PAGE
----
France shocked over stabbing death of tax inspector during routine audit
The French government on Tuesday expressed shock after a tax inspector was stabbed to death as he was trying to audit the books of a business owner in the north of the country.
The murder victim, a 43-year old civil servant for the tax authorities, was found dead on Monday, killed “most likely by repeated stabbing”, the prosecutors’ office in the northern French city of Arras said.
The suspected killer, a 46-year-old antiquities’ dealer, was then believed to have killed himself with a firearm, it said.
The suspect, described by the local mayor as “an ordinary guy”, locked up the tax inspector and a female colleague during a tax audit of his business, and tied them up, it said.
The Arras chief prosecutor, Sylvain Barbier Sainte-Marie, told reporters Tuesday that the presumed killer may have planned the murder well ahead of the agents’ visit.
Police had found clamps used to tie up the agents “which were probably purchased before the act”, according to the prosecutor.
“Early evidence seems to point to a premeditated act,” he said.
Budget Minister Gabriel Attal said earlier that “the republic is weeping for one of its own”, calling it “revolting” that a public servant was killed “because he did his job”.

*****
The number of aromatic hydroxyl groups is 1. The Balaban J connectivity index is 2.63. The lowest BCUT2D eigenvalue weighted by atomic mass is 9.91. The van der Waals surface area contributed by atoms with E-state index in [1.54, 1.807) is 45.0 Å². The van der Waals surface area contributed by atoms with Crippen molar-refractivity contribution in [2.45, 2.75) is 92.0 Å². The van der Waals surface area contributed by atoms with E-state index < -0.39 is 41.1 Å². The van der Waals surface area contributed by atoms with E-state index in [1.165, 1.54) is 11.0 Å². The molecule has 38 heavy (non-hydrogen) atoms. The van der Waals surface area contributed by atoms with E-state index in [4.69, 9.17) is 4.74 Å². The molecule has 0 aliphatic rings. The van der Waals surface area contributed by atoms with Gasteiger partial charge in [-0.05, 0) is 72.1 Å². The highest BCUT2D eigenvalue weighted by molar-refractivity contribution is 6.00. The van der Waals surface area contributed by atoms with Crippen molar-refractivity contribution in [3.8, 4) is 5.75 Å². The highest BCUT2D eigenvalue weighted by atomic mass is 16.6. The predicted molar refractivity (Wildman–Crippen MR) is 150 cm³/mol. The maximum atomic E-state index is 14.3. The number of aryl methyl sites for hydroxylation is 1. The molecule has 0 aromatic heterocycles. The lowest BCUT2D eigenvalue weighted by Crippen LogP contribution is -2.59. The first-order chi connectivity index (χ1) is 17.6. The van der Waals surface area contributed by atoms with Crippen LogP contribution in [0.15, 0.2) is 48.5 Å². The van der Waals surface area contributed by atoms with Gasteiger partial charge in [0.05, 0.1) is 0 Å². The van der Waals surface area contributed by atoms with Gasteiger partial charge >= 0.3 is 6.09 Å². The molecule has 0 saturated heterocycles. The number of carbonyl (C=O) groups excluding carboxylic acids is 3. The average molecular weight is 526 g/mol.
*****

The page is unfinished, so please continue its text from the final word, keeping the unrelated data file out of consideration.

The inspector arrived Monday afternoon at the antique dealer’s home, accompanied by a colleague, to check his accounts.
Attal said, usually agents were sent on tax check missions on their own, but this time there was backup because there had been tensions during previous visits to the antique dealer’s business.
Prosecutors said the businessman tied them up and stabbed the inspector, leaving the colleague “terribly shocked” but otherwise unharmed.
A union for tax officials said the case showed that its members had a “potentially dangerous” job.
The dealer, a divorced father of two, moved four years ago to the hamlet of Bullecourt, its mayor Eric Bianchin told AFP.
He bought a farm from where he sold bric-a-brac which he picked up at auctions and yard sales around the area.
He was “an ordinary guy”, the mayor said, describing him as “helpful, and well-integrated in the village” of some 250 people.
A neighbour, Geoffrey Fournier, described the presumed killer as “discreet” and “apparently hard-working”, whose business “seemed to be doing OK”.
The French parliament observed a minute of silence in memory of the tax inspector.
On Wednesday there will be ceremonies in regional tax centres in his honour, Attal said.